Photographs, repetition, time and misalignment
Thirty years ago, Susan Sontag described photography as ‘above all, an affirmation of the subject’s thereness; its rightness’. This ‘thereness’ is pronounced in Annette Kelm’s photography. Her precise, carefully composed, well-lit images, often shot with a large-format camera, luxuriate in surface and clarity of detail while fitting neatly into standard photographic genres: still life, portraiture, landscape. The things they present definitely exist; there is no doubt about that. But something about their ‘rightness’ seems not quite right. As self-evident as her images appear, they are undercut with a strangeness that questions not only the purpose of the objects, but also the nature of their representation.
The ‘thereness’ of Kelm’s photographic subjects is fraught with what Norman Bryson has termed ‘counter-presence’, a strategy of conceptual photography employed by Bernd and Hilla Becher, which he defines as ‘the systematic negation of photography’s classical imperative to reproduce the things of the world’. Although Kelm, who studied in Hamburg and now lives in Berlin, does not engage in the exclusively taxonomical exercise of the Bechers, she does occasionally use serial imagery. In ‘I Love the Little Baby Giant Panda, I’d Welcome One to My Veranda’ (2003), for example, a palm tree is pictured seven times, not exotic against an empty blue sky, but flash-lit at night, fronds swishing in the wind. In ‘Untitled’ (2007), a clock is encased in a handbag, in a series of four photographs shot in line with the conventions of studio advertising against a stark white background, at advertising’s eternal time of ten past ten. The images are essentially identical, except that the clock’s time is a minute later in each. As with the work of Bechers, however, all of this cannot be taken in at a glance. The act of looking at these images is more an act of reading, of searching out the differences among them. Unphotographed seconds pass between one shot and the next, allowing Kelm to bring up photography’s complex relationship with time while simultaneously eluding it, by making pictures that both arrest time and show it passing, if elliptically.
Kelm is attracted to situations in which a certain misalignment occurs, a cultural confusion or temporal conundrum. Objects have mannerist twists that hint at mixed-up origins. In her latest solo show, ‘Vier Jahreszeiten’ (Four Seasons), at Johann König in Berlin in 2007, she displayed images of the now-overgrown farm/folly Marie-Antoinette had built at Versailles; a defunct Wurlitzer organ juxtaposed with a small Joan Miró print; a futuristic silver piano like a 1970s’ Elton John prop; and a series of fabrics by Dorothy Draper, celebrated American interior designer of the 1940s and ’50s. Taken as a group, there was little narrative or formal cohesion to be discovered, but each picture exhibits such fastidiousness that it demands repeated viewings. The unusual details of the subjects represented provoke a chain reaction of questions that disturbs the images’ stillness, rippling their glossy surfaces and threatening to destroy Kelm’s careful compositions by letting loose a windfall of niggling queries. As Bryson described in reference to Sharon Lockhart’s work – which shares with Kelm’s a taut combination of precision and ambiguity – ‘the photograph invites us to squeeze out of each object its quotient of narrative possibility, yet the objects themselves remain strangely ineloquent and evasive’.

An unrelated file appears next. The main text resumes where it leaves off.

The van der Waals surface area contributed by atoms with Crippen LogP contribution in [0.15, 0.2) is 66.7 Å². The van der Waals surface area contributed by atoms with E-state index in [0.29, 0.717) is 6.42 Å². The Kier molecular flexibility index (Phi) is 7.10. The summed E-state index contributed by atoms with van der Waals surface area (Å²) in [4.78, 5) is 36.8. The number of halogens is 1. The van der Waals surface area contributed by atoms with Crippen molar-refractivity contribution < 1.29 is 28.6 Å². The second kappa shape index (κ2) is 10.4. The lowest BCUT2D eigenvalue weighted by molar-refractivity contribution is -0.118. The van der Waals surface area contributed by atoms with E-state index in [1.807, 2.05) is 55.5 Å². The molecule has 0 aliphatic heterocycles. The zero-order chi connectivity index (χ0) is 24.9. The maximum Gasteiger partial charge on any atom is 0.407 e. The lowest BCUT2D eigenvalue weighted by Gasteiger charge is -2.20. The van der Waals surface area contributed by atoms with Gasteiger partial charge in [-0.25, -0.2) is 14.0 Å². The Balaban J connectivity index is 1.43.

The scenes or objects Kelm captures seem laden with an undisclosed narrative significance that strains at the very frames of her images. This may occur through the unusual appearance of the object itself or through a jarring juxtaposition. Frying Pan (2007) is an image of a strange, banjo-like metal instrument, actually the first electric guitar ever made, whose nickname titles the work. It is photographed against a printed fabric that appears to be a hybrid of Bauhaus geometrics and African textile design. (It is, in fact, a contemporary fabric produced in Holland for the African market.) Although the specificity of this information cannot be gleaned from the image alone, the cross-cultural misalignment is apparent within it. An almost performative process of research, orchestration and improvisation seems to have occurred in the production of the work and lurks behind its finality and finish.
Kelm often assigns a sculptural role to the objects she selects, arranging them artificially and alienating them from their functions. At the same time, the textiles she chooses as backdrops refuse to remain in the background, their printed imagery almost inadvertently offering narrative content as well as dizzying formal clashes. In the Draper fabric samples she photographed for the series ‘Big Prints’ (2007), the textiles are liberated from their adaptation as curtains or sofa covers, or even as sculptural backdrops, becoming instead pure, flat design; all surface. This has the strange effect of replacing the tactile fabric with a glossy print, while presenting a perfect reproduction of the original. Seen through the prism of the photographic lens, the textiles seem to adopt a painterly role as two-dimensional surfaces, just as the objects perform the part of sculpture. In Kelm’s hands, photography is not just a documentary tool, but an active, agitating, productive force.
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